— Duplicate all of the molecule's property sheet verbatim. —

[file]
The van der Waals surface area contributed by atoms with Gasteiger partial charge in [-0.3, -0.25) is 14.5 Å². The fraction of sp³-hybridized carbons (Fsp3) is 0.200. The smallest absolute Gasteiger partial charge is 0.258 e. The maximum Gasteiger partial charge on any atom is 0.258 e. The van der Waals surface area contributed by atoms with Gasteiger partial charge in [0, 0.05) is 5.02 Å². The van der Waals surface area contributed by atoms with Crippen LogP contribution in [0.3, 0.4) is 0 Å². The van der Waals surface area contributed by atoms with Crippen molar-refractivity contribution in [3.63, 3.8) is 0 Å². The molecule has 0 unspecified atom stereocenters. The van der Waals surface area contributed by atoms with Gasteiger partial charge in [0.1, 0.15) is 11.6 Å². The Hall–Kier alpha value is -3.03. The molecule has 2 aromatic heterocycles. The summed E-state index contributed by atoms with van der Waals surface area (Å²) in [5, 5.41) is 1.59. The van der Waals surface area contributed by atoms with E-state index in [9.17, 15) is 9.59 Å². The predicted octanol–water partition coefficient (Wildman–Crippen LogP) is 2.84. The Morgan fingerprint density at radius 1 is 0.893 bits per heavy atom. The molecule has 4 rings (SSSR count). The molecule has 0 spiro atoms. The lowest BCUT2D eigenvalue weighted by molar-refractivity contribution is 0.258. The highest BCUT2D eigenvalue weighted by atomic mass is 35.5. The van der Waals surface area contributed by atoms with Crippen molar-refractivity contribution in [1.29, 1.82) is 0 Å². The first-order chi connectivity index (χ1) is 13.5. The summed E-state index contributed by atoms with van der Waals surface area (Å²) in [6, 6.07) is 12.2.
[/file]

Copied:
The van der Waals surface area contributed by atoms with Gasteiger partial charge in [-0.3, -0.25) is 14.5 Å². The fraction of sp³-hybridized carbons (Fsp3) is 0.200. The smallest absolute Gasteiger partial charge is 0.258 e. The maximum Gasteiger partial charge on any atom is 0.258 e. The van der Waals surface area contributed by atoms with Gasteiger partial charge in [0, 0.05) is 5.02 Å². The van der Waals surface area contributed by atoms with Crippen LogP contribution in [0.3, 0.4) is 0 Å². The van der Waals surface area contributed by atoms with Crippen molar-refractivity contribution in [3.63, 3.8) is 0 Å². The molecule has 0 unspecified atom stereocenters. The van der Waals surface area contributed by atoms with Gasteiger partial charge in [0.1, 0.15) is 11.6 Å². The Hall–Kier alpha value is -3.03. The molecule has 2 aromatic heterocycles. The summed E-state index contributed by atoms with van der Waals surface area (Å²) in [5, 5.41) is 1.59. The van der Waals surface area contributed by atoms with E-state index in [9.17, 15) is 9.59 Å². The predicted octanol–water partition coefficient (Wildman–Crippen LogP) is 2.84. The Morgan fingerprint density at radius 1 is 0.893 bits per heavy atom. The molecule has 4 rings (SSSR count). The molecule has 0 spiro atoms. The lowest BCUT2D eigenvalue weighted by molar-refractivity contribution is 0.258. The highest BCUT2D eigenvalue weighted by atomic mass is 35.5. The van der Waals surface area contributed by atoms with Crippen molar-refractivity contribution in [1.29, 1.82) is 0 Å². The first-order chi connectivity index (χ1) is 13.5. The summed E-state index contributed by atoms with van der Waals surface area (Å²) in [6, 6.07) is 12.2.